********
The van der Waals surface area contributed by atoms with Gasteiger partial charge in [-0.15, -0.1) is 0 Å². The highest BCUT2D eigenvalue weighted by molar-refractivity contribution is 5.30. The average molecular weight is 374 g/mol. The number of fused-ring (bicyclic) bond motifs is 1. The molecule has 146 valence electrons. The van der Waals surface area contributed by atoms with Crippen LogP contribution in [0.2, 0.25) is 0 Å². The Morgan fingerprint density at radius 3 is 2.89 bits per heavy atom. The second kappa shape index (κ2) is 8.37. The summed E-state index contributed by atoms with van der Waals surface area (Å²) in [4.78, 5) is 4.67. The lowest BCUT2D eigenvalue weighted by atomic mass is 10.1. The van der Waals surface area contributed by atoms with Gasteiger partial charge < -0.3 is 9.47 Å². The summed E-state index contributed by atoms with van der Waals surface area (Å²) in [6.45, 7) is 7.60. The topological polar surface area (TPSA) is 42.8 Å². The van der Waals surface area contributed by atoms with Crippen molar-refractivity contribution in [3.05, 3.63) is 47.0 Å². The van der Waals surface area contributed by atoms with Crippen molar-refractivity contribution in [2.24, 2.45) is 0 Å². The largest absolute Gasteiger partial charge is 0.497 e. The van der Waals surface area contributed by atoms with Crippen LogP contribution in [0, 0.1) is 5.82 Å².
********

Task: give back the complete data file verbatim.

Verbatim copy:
The van der Waals surface area contributed by atoms with Gasteiger partial charge in [-0.15, -0.1) is 0 Å². The highest BCUT2D eigenvalue weighted by molar-refractivity contribution is 5.30. The average molecular weight is 374 g/mol. The number of fused-ring (bicyclic) bond motifs is 1. The molecule has 146 valence electrons. The van der Waals surface area contributed by atoms with Crippen LogP contribution in [0.2, 0.25) is 0 Å². The Morgan fingerprint density at radius 3 is 2.89 bits per heavy atom. The second kappa shape index (κ2) is 8.37. The summed E-state index contributed by atoms with van der Waals surface area (Å²) in [4.78, 5) is 4.67. The lowest BCUT2D eigenvalue weighted by atomic mass is 10.1. The van der Waals surface area contributed by atoms with Gasteiger partial charge < -0.3 is 9.47 Å². The summed E-state index contributed by atoms with van der Waals surface area (Å²) in [6.45, 7) is 7.60. The topological polar surface area (TPSA) is 42.8 Å². The van der Waals surface area contributed by atoms with Crippen molar-refractivity contribution in [3.05, 3.63) is 47.0 Å². The van der Waals surface area contributed by atoms with Crippen molar-refractivity contribution in [2.24, 2.45) is 0 Å². The largest absolute Gasteiger partial charge is 0.497 e. The van der Waals surface area contributed by atoms with Crippen LogP contribution in [0, 0.1) is 5.82 Å².